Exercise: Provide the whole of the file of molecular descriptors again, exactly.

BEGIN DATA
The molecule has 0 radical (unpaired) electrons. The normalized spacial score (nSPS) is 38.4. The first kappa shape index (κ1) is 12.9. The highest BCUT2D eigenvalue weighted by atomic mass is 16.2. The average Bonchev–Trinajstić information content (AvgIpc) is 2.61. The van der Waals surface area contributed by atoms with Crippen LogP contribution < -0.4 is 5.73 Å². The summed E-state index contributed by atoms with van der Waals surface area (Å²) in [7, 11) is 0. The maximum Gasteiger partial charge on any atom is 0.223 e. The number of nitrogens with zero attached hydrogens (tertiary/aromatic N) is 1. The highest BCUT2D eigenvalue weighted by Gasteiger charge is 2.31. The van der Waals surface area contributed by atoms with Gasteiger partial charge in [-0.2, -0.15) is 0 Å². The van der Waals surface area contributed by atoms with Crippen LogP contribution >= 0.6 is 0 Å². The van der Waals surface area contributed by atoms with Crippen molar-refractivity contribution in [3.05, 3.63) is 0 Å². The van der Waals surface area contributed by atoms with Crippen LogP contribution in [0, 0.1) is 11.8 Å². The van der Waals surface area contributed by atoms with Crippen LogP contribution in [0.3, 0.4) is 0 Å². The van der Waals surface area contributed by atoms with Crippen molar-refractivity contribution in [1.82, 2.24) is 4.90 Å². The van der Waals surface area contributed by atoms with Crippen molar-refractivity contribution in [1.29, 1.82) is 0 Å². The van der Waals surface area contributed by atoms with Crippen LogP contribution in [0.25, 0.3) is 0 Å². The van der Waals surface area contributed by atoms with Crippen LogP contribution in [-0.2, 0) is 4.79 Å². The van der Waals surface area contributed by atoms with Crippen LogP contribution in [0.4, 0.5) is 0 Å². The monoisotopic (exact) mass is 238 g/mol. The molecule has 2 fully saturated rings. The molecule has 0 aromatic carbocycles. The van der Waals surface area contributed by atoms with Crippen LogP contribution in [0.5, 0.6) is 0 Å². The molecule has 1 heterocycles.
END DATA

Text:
The molecule has 0 radical (unpaired) electrons. The normalized spacial score (nSPS) is 38.4. The first kappa shape index (κ1) is 12.9. The highest BCUT2D eigenvalue weighted by atomic mass is 16.2. The average Bonchev–Trinajstić information content (AvgIpc) is 2.61. The van der Waals surface area contributed by atoms with Crippen LogP contribution < -0.4 is 5.73 Å². The summed E-state index contributed by atoms with van der Waals surface area (Å²) in [7, 11) is 0. The maximum Gasteiger partial charge on any atom is 0.223 e. The number of nitrogens with zero attached hydrogens (tertiary/aromatic N) is 1. The highest BCUT2D eigenvalue weighted by Gasteiger charge is 2.31. The van der Waals surface area contributed by atoms with Gasteiger partial charge in [-0.2, -0.15) is 0 Å². The van der Waals surface area contributed by atoms with Crippen LogP contribution >= 0.6 is 0 Å². The van der Waals surface area contributed by atoms with Crippen molar-refractivity contribution in [3.05, 3.63) is 0 Å². The van der Waals surface area contributed by atoms with Crippen LogP contribution in [0, 0.1) is 11.8 Å². The van der Waals surface area contributed by atoms with Crippen LogP contribution in [0.3, 0.4) is 0 Å². The van der Waals surface area contributed by atoms with Crippen molar-refractivity contribution in [1.82, 2.24) is 4.90 Å². The van der Waals surface area contributed by atoms with Crippen molar-refractivity contribution in [1.29, 1.82) is 0 Å². The van der Waals surface area contributed by atoms with Crippen LogP contribution in [0.25, 0.3) is 0 Å². The van der Waals surface area contributed by atoms with Crippen LogP contribution in [-0.2, 0) is 4.79 Å². The van der Waals surface area contributed by atoms with Crippen LogP contribution in [0.4, 0.5) is 0 Å². The monoisotopic (exact) mass is 238 g/mol. The molecule has 2 fully saturated rings. The molecule has 0 aromatic carbocycles. The van der Waals surface area contributed by atoms with Crippen LogP contribution in [0.5, 0.6) is 0 Å². The molecule has 1 heterocycles.